III. Organo-phosphorus pesticide residues in the total diet. Pestic.
    Sci. 1: 10-13.

    Anonymous. (1970) Utrecht report, project CvF/PD4.2.(2.2.03).

    Barnes, J.M. (1968) WHO insecticide evaluation and testing programme.
    Stage I - mammalian toxicity report. Medical Research Council,
    Carshalton. (unpublished).

    Battelle Institute. (1964) Toxicity tests with the substance S2225 in
    rats, guinea pigs and rabbits. (unpublished)

    Boehringer. (1966) Residue trials and examination of cholinesterase
    activity after spraying with bromophos-ethyl on cattle. Report C.H.
    Boehringer Sohn.

    Boehringer. (1967) Investigations concerning absorption, distribution,
    excretion and metabolism of bromophos-ethyl-3H in rats. Report C.H.
    Boehringer Sohn. (unpublished)

    Boehringer. (1968) Determination of residues of bromophos-ethyl in
    cattle. Report C.H. Boehringer Sohn.

    Boehringer. (1971-1972) Residue investigation reports, C.H. Boehringer

    Bradford, H.A. (1967) Acute dermal toxicity - bromophos-ethyl
    (compound 70625). Report Eli Lilly and Company. (unpublished)

    Eichler, D. (1971) Bromophos and bromophos-ethyl residues. Residue
    Reviews, 41: 65-112.

    Eichler, D. (1970) Report C.H. Boehringer Sohn "Uber den Abban von
    Bromophos und Bromophos-ethyl in verschiedenen Böden".

    Harvey, J.M. (1968) Bromophos-ethyl residues in meat products.
    Communication with C.H. Boehringer Sohn.

    Leber G. and Deckers, W. (1968) Determination of residues of bromophos
    and bromophos-ethyl. Proc. Brit. Insecticide Fungicide Conf.,
    Brighton, Eng. 4: 570.

    Leuschner, F. (1966) Reports C.H. Boehringer Sohn. (unpublished)

    Leuschner, F. (1967) Reports C.H. Boehringer Sohn. (unpublished)

    Leuschner, F., Leuschner, A., Schwerdtfeger, W., Pliess, G. and
    Standinger, H.J. (1968) About the short-term toxicity studies on
    bromophos-ethyl - charge 1487 - in Beagle dogs (with special attention
    to the toxicology of the adrenal gland). Report C.H. Boehringer Sohn.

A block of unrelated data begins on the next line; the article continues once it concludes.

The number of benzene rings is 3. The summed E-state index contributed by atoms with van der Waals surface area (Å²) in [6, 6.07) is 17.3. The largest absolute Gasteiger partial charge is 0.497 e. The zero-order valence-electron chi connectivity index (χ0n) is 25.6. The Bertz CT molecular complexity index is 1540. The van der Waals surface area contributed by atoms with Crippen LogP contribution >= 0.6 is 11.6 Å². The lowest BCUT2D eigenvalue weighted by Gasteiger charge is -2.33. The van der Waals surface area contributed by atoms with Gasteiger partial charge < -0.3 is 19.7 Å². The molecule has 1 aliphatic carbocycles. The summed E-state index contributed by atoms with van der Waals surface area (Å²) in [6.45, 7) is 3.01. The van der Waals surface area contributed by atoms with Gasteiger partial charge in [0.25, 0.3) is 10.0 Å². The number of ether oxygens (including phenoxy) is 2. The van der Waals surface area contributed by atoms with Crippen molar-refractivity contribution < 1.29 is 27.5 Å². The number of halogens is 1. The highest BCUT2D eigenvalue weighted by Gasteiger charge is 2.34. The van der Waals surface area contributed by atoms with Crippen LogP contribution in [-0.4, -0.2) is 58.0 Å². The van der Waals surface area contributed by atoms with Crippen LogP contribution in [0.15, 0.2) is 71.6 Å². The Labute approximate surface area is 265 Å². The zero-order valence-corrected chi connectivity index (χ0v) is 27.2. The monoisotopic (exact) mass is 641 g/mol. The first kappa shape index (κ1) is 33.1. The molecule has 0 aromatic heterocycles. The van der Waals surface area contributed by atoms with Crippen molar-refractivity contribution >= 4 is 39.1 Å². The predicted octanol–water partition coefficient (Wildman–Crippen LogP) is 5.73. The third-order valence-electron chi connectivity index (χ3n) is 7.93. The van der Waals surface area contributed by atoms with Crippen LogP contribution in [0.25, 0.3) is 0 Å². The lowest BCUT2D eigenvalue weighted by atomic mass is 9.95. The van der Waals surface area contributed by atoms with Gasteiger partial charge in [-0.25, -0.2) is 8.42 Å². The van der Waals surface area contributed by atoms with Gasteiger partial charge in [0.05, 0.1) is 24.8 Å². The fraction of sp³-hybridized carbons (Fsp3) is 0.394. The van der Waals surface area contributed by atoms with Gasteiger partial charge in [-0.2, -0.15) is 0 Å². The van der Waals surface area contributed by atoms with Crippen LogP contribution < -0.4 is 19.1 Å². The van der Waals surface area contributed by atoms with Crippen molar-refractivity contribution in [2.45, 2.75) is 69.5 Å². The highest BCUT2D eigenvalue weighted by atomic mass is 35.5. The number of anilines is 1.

Leuschner, F., Leuschner, A., Schwerdtfeger, W., Pliess, G. and
    Dontenwill, W. (1969a) About the chronic toxicity of bromophos-ethyl
    in Wistar rats following oral application. Report C.H. Boehringer
    Sohn. (unpublished)

    Leuschner, F., Leuschner, A., Schwerdtfeger, W. and Otto, H. (1969b)
    About the chronic tolerance of bromophos-ethyl in the reproduction
    test over three generations of Wistar rats. Report C.H. Boehringer
    Sohn. (unpublished)

    Leuschner, F., Leuschner, A., Standinger, H.J., Schwerdtfeger, W. and
    Dontenwill, W. (1971) Two years oral toxicity study in Beagle dogs
    with bromophos-ethyl. Report C.H. Boehringer Sohn. (unpublished)

    Muacevic, G. (1964) Report on Shg 2225. Report C.H. Boehringer Sohn.

    Muacevic, G. (1966) Reports C.H. Boehringer Sohn. (unpublished)

    Muacevic, G. (1967) Reports C.H. Boehringer Sohn. (unpublished)

    Muacevic, G. (1968) Reports C.H. Boehringer Sohn. (unpublished)

    Muacevic, G. (1969) Reports C.H. Boehringer Sohn. (unpublished)

    Muacevic, G. (1970) Reports C.H. Boehringer Sohn. (unpublished)

    Snelson, J.T. (1968) Bromophos-ethyl residues in milk. Communication
    with C.H. Boehringer Sohn.

    Snelson, J.T. (1967 - 1968) Residue studies - bromophos-ethyl.
    Communications with C.H. Boehringer Sohn.

    Snelson, J.T. (1972) Results from experimental investigations and
    residue surveys with bromophos-ethyl following dipping in Australia.
    Report to Joint Meeting.

    Stiasni, M. (1967) Data from C.H. Boehringer Sohn. (unpublished)

    Stötzer, H., Herbst, M., Baumgartner, R. and Guęnard, J. (1970)
    Subacute dermal toxicity of the substance bromophos-ethyl in rabbits
    (New Zealand White). Report C.H. Boehringer Sohn. (unpublished)

    Terblanche. (1966) Toxicity of bromophos-ethyl. Department of
    Agricultural Technical Services, Onderstepoort, South Africa.

    Vuuren, P.J.J. (1964) Whale-blood cholinesterase levels in cattle
    sprayed at weekly intervals with S2225 (CELA). Agricura Laboratoria
    Ltd., Silverton, South Africa. (unpublished)

    See Also:
       Toxicological Abbreviations
       Bromophos-ethyl (WHO Pesticide Residues Series 5)
       Bromophos-ethyl (Pesticide residues in food: 1977 evaluations)